MK5 Extruder: Thermal Riser Temperatures 2

Switch block - top
Switch block - top

Using pretty much the same setup as before, I put the Thermal Switch Block at the top of the MK5 Thermal Riser Tube and the little heatsink at the bottom. The heatsink sat between the bolt head and left just enough room that I could snake the thermocouple bead into the brass tube, so these temperatures should be much more representative of the actual Thermal Riser.

After getting everything stuck together, I discovered that I’d interchanged the thermocouple leads. Rather than fixing that, take note that the T1 and T2 datasets represent different objects, but the same physical position: T1 on the bottom, T2 on the top.

I skipped the staged warmup, cried “Fire the Thing-O-Matic!” and ran it to 225 °C while recording temperatures every 5 minutes along the way. The graph looks like this:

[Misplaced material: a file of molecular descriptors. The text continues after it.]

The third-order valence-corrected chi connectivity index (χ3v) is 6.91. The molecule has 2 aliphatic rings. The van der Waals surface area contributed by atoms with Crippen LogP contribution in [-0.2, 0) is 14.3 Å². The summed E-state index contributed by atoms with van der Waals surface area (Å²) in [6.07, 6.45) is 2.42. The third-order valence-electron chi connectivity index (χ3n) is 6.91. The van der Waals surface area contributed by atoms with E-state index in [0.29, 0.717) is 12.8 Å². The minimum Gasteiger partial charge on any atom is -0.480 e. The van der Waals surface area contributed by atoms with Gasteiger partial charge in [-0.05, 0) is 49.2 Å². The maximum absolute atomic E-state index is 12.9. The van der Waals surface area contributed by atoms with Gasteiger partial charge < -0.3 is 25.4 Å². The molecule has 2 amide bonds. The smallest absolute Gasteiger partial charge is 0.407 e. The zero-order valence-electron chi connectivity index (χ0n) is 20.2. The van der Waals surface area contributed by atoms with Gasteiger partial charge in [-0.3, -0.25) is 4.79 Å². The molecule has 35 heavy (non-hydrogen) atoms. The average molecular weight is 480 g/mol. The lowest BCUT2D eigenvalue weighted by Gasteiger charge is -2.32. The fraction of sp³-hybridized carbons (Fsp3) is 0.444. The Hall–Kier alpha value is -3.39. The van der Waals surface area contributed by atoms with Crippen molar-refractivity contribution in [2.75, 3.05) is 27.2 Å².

Thermal Riser Tube Temperature Graph - block on top
Thermal Riser Tube Temperature Graph - block on top

They’re not quite exponentials, because the Core temperature gets flattened at the top, but they’re still pretty.

The top-to-bottom temperature differential has increased to 35 °C, although the top temperature still hits 90 °C. I think there are countervailing forces at work:

  • The thermocouple is in better contact with the Heatsink: the bottom of the tube really is hotter with the Heatsink at that end.
  • The Thermal Block gives a better measure of the top-of-Tube temperature, because that thermocouple is intimately connected to the Block. The Tube top is about the same temperature, but the previous Heatsink temperatures were lower.

In short, I trust these readings a bit more than the previous ones.

But, as before, the Switch Block is still too hot for a 100 °C Thermal Switch. The next step is to add a somewhat larger heatsink from my Parts Heap and see what happens.

The original data:

Thermal Riser Temperatures - block at top
Thermal Riser Temperatures - block at top